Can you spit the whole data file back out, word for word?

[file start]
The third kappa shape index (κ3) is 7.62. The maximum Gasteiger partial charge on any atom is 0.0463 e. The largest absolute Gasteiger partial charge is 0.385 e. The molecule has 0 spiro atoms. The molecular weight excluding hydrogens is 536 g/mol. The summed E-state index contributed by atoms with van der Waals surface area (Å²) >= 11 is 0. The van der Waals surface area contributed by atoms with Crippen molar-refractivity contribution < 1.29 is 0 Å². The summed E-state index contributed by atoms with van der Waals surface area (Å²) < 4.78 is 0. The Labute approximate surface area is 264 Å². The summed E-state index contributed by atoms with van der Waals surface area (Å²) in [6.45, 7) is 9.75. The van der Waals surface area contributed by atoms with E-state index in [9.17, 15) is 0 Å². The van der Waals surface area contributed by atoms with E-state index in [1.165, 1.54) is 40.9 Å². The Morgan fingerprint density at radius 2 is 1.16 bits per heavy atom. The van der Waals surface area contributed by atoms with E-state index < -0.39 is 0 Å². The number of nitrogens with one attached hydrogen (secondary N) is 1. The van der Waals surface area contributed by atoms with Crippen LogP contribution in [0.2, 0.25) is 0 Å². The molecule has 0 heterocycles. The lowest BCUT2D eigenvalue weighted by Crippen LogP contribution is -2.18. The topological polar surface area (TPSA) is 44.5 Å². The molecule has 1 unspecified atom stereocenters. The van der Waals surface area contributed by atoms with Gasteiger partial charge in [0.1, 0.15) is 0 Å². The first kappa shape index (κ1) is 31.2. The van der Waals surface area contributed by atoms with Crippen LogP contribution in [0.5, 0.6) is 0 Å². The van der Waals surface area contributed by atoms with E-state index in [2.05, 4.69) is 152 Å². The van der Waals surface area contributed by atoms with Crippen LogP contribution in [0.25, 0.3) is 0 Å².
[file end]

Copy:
The third kappa shape index (κ3) is 7.62. The maximum Gasteiger partial charge on any atom is 0.0463 e. The largest absolute Gasteiger partial charge is 0.385 e. The molecule has 0 spiro atoms. The molecular weight excluding hydrogens is 536 g/mol. The summed E-state index contributed by atoms with van der Waals surface area (Å²) >= 11 is 0. The van der Waals surface area contributed by atoms with Crippen molar-refractivity contribution < 1.29 is 0 Å². The summed E-state index contributed by atoms with van der Waals surface area (Å²) < 4.78 is 0. The Labute approximate surface area is 264 Å². The summed E-state index contributed by atoms with van der Waals surface area (Å²) in [6.45, 7) is 9.75. The van der Waals surface area contributed by atoms with E-state index in [9.17, 15) is 0 Å². The van der Waals surface area contributed by atoms with E-state index in [1.165, 1.54) is 40.9 Å². The Morgan fingerprint density at radius 2 is 1.16 bits per heavy atom. The van der Waals surface area contributed by atoms with E-state index < -0.39 is 0 Å². The number of nitrogens with one attached hydrogen (secondary N) is 1. The van der Waals surface area contributed by atoms with Crippen LogP contribution in [0.2, 0.25) is 0 Å². The molecule has 0 heterocycles. The lowest BCUT2D eigenvalue weighted by Crippen LogP contribution is -2.18. The topological polar surface area (TPSA) is 44.5 Å². The molecule has 1 unspecified atom stereocenters. The van der Waals surface area contributed by atoms with Gasteiger partial charge in [0.1, 0.15) is 0 Å². The first kappa shape index (κ1) is 31.2. The van der Waals surface area contributed by atoms with Crippen LogP contribution in [0.5, 0.6) is 0 Å². The van der Waals surface area contributed by atoms with E-state index in [2.05, 4.69) is 152 Å². The van der Waals surface area contributed by atoms with Crippen LogP contribution in [0.25, 0.3) is 0 Å².